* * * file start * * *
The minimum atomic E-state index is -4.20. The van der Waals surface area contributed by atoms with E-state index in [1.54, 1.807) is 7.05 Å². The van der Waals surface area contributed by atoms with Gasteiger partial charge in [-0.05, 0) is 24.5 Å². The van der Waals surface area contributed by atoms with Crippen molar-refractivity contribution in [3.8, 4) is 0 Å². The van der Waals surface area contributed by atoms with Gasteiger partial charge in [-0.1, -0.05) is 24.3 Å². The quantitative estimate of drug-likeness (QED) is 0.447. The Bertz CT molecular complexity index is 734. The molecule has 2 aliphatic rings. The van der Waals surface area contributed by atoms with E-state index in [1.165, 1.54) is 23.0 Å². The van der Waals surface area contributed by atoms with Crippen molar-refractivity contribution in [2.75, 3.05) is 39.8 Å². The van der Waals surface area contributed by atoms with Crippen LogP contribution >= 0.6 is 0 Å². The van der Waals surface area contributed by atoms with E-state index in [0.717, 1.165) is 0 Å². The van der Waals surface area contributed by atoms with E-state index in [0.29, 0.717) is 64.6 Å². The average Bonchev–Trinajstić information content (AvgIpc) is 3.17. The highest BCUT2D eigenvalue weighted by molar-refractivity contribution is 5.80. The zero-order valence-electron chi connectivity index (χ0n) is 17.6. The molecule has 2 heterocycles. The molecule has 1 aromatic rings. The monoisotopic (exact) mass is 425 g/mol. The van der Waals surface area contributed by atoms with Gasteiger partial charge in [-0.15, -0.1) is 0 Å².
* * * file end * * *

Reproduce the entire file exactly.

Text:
The minimum atomic E-state index is -4.20. The van der Waals surface area contributed by atoms with E-state index in [1.54, 1.807) is 7.05 Å². The van der Waals surface area contributed by atoms with Gasteiger partial charge in [-0.05, 0) is 24.5 Å². The van der Waals surface area contributed by atoms with Crippen molar-refractivity contribution in [3.8, 4) is 0 Å². The van der Waals surface area contributed by atoms with Gasteiger partial charge in [-0.1, -0.05) is 24.3 Å². The quantitative estimate of drug-likeness (QED) is 0.447. The Bertz CT molecular complexity index is 734. The molecule has 2 aliphatic rings. The van der Waals surface area contributed by atoms with E-state index in [1.165, 1.54) is 23.0 Å². The van der Waals surface area contributed by atoms with Crippen molar-refractivity contribution in [2.75, 3.05) is 39.8 Å². The van der Waals surface area contributed by atoms with Crippen LogP contribution >= 0.6 is 0 Å². The van der Waals surface area contributed by atoms with E-state index in [0.717, 1.165) is 0 Å². The van der Waals surface area contributed by atoms with E-state index in [0.29, 0.717) is 64.6 Å². The average Bonchev–Trinajstić information content (AvgIpc) is 3.17. The highest BCUT2D eigenvalue weighted by molar-refractivity contribution is 5.80. The zero-order valence-electron chi connectivity index (χ0n) is 17.6. The molecule has 2 heterocycles. The molecule has 1 aromatic rings. The monoisotopic (exact) mass is 425 g/mol. The van der Waals surface area contributed by atoms with Gasteiger partial charge in [-0.15, -0.1) is 0 Å².